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Re: [ESPResSo-users] Implementation of boundaries, lb_boundaries.cpp


From: Wink, Markus
Subject: Re: [ESPResSo-users] Implementation of boundaries, lb_boundaries.cpp
Date: Tue, 4 Feb 2014 13:23:15 +0000

Hi all,

that helps a lot. So we are looking for the shortest distance of the node to 
any lbboundary. That makes sense. Just to be clear: The variable 
"n_lb_boundaries" describes the total number of lbboundaries. So if I had two 
walls, and one rhomboid, the index n would run from 0 to 2. And "dist" would 
finally be the minimum distance of the node to any of the three lbboundaries. 
If that is the case, I think I understood it.

What do you mean by " and the number is the index of the lbboundary+1"? Does 
that mean, that the first boundary gets the number 2, the second number 3 and 
so on (that actually happened, when I used "lbboundary print boundary")? Is 
there any particular reason, why that is done that way? Wouldn't it be 
sufficient just to give boundaries the flag 1, and fluid nodes the flag 0? Or 
is there any other part in the code, where one needs that additional 
information?

Greetings 

Markus 

-----Urspr√ľngliche Nachricht-----
Von: address@hidden [mailto:address@hidden Im Auftrag von Stefan Kesselheim
Gesendet: Dienstag, 4. Februar 2014 13:45
An: address@hidden List
Betreff: Re: [ESPResSo-users] Implementation of boundaries, lb_boundaries.cpp

Hi Markus, 
thanks for reading my beautiful code :-).

On Feb 4, 2014, at 1:30 PM, "Wink, Markus" <address@hidden> wrote:

> Dear all,
>  
> I have got a question concerning the implementation of boundaries in the 
> Lattice-Boltzmann source code (lb-boundaries.cpp). For that, a flag (stored 
> in the structure "lbfields[k].boundary") is set to decide, whether the node 
> is a fluid of boundary node.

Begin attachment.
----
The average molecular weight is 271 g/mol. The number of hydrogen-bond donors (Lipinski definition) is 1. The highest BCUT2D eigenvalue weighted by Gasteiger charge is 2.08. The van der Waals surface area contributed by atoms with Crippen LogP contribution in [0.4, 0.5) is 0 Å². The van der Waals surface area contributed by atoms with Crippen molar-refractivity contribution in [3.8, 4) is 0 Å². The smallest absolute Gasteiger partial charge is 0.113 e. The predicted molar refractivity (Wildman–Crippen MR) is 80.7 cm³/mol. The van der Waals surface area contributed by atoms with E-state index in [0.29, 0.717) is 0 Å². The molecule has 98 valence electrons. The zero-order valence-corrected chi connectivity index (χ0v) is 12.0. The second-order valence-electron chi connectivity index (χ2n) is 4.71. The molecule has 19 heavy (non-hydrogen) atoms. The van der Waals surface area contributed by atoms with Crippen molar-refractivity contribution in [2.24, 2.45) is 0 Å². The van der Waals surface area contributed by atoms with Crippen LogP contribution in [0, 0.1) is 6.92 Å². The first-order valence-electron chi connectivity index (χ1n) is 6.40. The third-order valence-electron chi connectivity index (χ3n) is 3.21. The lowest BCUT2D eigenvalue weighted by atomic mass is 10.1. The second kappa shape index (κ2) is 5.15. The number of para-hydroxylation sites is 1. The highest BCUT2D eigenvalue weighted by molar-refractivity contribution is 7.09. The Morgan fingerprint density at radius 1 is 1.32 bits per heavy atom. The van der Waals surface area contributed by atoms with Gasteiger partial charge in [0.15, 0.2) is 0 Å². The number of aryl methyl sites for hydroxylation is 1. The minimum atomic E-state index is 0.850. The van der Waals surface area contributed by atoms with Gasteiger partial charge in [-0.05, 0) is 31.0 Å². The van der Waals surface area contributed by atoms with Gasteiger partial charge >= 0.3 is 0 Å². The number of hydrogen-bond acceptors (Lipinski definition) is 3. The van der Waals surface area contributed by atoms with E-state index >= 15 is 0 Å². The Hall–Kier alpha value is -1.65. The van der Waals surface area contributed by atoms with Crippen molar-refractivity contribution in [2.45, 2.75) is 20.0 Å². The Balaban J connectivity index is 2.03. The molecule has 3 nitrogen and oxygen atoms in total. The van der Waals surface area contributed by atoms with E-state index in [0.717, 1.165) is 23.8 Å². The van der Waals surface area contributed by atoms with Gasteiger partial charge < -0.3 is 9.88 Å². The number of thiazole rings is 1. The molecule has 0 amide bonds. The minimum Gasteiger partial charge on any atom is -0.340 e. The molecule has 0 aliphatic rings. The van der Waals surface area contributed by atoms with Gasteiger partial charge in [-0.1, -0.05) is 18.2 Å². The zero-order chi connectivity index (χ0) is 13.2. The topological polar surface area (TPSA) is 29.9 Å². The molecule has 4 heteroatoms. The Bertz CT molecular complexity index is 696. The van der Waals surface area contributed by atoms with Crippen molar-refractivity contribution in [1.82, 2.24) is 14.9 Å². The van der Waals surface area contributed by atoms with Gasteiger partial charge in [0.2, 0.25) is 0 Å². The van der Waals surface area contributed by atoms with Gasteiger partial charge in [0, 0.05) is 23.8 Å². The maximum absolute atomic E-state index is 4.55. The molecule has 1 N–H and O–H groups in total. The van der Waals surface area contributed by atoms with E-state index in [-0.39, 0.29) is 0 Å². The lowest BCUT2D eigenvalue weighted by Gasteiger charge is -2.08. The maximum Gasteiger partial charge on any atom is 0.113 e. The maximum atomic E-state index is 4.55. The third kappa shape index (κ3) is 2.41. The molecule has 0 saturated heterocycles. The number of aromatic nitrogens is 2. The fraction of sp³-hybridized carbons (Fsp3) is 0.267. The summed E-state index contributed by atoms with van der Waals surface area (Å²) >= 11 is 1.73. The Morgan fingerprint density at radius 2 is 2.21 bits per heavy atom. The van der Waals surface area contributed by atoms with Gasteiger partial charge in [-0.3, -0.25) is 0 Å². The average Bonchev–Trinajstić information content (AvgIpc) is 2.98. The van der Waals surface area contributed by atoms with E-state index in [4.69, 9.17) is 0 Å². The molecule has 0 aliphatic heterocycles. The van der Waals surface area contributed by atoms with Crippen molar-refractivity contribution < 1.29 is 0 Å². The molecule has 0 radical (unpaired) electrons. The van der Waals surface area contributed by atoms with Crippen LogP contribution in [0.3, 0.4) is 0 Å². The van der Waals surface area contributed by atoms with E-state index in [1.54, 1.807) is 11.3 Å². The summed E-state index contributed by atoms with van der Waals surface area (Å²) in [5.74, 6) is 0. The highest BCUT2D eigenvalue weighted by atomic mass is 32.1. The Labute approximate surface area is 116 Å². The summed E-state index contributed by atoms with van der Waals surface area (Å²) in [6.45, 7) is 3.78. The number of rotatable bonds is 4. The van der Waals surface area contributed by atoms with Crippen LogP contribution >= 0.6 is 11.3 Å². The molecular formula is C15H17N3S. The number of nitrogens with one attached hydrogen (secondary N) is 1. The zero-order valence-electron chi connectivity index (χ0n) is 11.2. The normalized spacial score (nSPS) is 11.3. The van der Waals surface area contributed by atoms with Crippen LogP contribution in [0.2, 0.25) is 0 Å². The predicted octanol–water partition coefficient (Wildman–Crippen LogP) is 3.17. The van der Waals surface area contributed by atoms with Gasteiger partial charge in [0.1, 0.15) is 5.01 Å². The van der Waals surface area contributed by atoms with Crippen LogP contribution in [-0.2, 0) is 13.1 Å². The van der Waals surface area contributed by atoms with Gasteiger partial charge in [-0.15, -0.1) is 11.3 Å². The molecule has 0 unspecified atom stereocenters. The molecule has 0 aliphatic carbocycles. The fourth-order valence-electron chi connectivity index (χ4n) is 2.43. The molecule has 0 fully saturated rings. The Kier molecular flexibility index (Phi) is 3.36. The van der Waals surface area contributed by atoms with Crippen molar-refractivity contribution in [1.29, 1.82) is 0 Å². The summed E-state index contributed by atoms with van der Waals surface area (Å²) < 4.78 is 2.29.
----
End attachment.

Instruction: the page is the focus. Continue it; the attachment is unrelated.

>  
> As far as I understood the code, the function "calculate_wall_dist" in line 
> 281 calculates the distance of the node to the wall. The if-clause in line 
> 309 compares that distance to the distance dist=1e99 and gives out the 
> minimum. Line 315 ff. finally sets the flag to the structure 
> lbfields.boundary.
>  
> Here are my questions:
> 1)    A flag of 0 means fluid node, doesn't it? All boundary-nodes are 1 or 
> bigger.

True. Values > 1 mean "this is a wall node" and the number is the index of the 
lbboundary+1.

> 2)    Why do you initialize the variable "dist" with 1e99. I expected 
> something like: compare the distances origin-node to origin-wall; if the 
> first one is smaller, one gets a boundary node, otherwise a fluid-node. Where 
> does that number come from?

We search for the lbboundary with the lowest distance to a particular node. 
1e99 is larger than any other floating number, that we would expect there and 
could also be a constant like LARGEST_FLOAT (I don't think such a thing is 
defined in espresso).
We want to know the minimum distance to any boundary, and a negative value 
indicates that a node is "in" the wall. 1e99 is just a simple coding trick to 
avoid a bit of code. Probably unnecessary.

Did that help?
Cheers
Stefan



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